|Grand Prix of Australia Review|
|Albert Park, Melbourne, Australia|
March 7th, 1999
|by Ian Burley, England|
The wait has been long and tough, but five months on from the crowning of Mika Hakkinen as 1998 champion in Suzuka, Japan, the fight for glory in 1999 has begun in Melbourne, Australia. Pre-season testing suggested that McLaren had retained their performance advantage, but Michael Schumacher was confident that Ferrari were only fractionally off the McLaren pace. Most expected division one to be a private McLaren/Ferrari club, with the rest headed by Jordan, Williams and Benetton, plus Prost, Stewart and maybe BAR and Sauber making their presence felt.. The first evidence to support all the guesswork arrived on Friday 5th March as the cars rolled out for the first unofficial practice sessions.
Friday free practice
By the end of the day, McLaren Mercedes' dominance was confirmed. The only bad news for the Woking team being Hakkinen wiping off one side of his car while exploring its limits. The shunt looked worse than it was and Hakkinen was uninjured. It was an early test of the new regulation which tethers the cars' wheels to the chassis using cables, which should mark the end of the sight of wheels flying off dangerously in all directions in future.
Hakkinen also underlined his number one position as team mate David Coulthard had to be content two-fifths of a second down in second. Next in line was a bit of a surprise - Rubens Barrichello's Stewart. This was not simply Scottish luck as Johnny Herbert in the second Stewart wasn't far behind in fifth. The meat in the Stewart sandwich was Heinz Harald Frentzen, happy and smiling confident that the 1999 Jordan Mugen Honda car was basically good - quite a contrast to Jordan's 1998 experience in Melbourne. Not sharing that confidence in his own car was Michael Schumacher, one place below Frentzen's team mate, Damon Hill who was in sixth place and celebrating his hundredth grand prix. Neither Ferrari looked very stable and Eddie Irvine's languished back in 14th place. Nevertheless, times were very close and ignoring the McLarens, positions three to eight were covered by just one second.
Saturday free practice
On Saturday morning, Schumacher senior was one of the first out on track. The first minor incident involved Tora Takagi blocking the exit of the pit lane after stalling his Arrows. Later, Schumacher and new-boy Mark Gene in his Minardi Ford, had off-track excursions and Hill stranded his Jordan in the gravel. BAR Supertec's new signing, Ricardo Zonta was also stuck out on the circuit with mechanical problems. Later, BAR team-mate Jacques Villeneuve also slid off, as did the new Williams Supertec driver and two-times Indycar champion, Alessandro Zanardi. By the end of the first session, Coulthard was fastest, followed by Hakkinen and, surprise - Herbert. Stewart were rapidly emerging as the chief McLaren challengers.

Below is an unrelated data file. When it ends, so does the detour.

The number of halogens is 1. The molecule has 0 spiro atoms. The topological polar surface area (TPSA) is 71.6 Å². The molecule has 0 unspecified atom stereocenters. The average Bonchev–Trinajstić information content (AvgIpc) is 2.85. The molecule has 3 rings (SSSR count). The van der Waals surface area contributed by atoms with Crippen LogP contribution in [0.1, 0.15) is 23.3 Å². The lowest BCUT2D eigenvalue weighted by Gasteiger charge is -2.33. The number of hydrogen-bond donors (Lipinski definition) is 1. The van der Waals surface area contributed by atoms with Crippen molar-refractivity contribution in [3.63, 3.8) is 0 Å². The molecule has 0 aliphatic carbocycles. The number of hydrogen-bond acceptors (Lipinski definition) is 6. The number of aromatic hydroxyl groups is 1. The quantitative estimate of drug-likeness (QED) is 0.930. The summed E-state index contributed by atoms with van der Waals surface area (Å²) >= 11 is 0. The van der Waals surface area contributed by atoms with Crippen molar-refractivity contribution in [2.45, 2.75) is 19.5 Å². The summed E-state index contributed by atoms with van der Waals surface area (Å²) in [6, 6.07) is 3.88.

In the second free session, Hill lead his old sparring partner, Michael Schumacher, out of the pit lane to start the session. The session was stopped for a while after Alex Wurz slid off and bounced off a barrier at medium speed. He was unable to continue and his car needed to be removed from the edge of the run-off area. By the end of the session, virtually everyone except the Stewarts had been off the track at some point during the two days. Hakkinen re-emerged as the leader, a clear 0.6 seconds ahead of Coulthard, but Herbert maintained his third spot, followed by Hill, who had spent most of the time languishing behind his Jordan team mate, but managed a quick lap towards the end of the second session. Another to improve dramatically was Villeneuve in the BAR in 5th just behind Hill's 4th place and ahead of the frustrated Schumacher's Ferrari in 6th.
Free practice is one thing, but qualifying in the afternoon would be where it really mattered for the first time this year. Tyre choice looked interesting. With Goodyear missing this year, everyone had the same choice of Bridgestone tyres. At this point the drivers have to choose the compound they would have to stick to for qualifying and the race. The 1999 tyres are quite a bit harder than last year's in order to cope with the extra groove on the front and the fact that Bridgestone aren't having to compete with another tyre supplier this year. Indeed, the opinion was that tyres were best after a couple of laps instead of starting to go off as was the experience last year. However, perhaps with an eye on the probability of hot weather, most teams went for the harder compound and expected their drivers to stay out for several consecutive flying qualification laps instead of the usual single hot lap. The exceptions were Eddie Irvine, the two Saubers, Jarno Trulli for Prost, Luca Badoer at Minardi, both Arrows and both BARs. As it turned out, the softer compound stood up very well and surprised those who didn't choose it.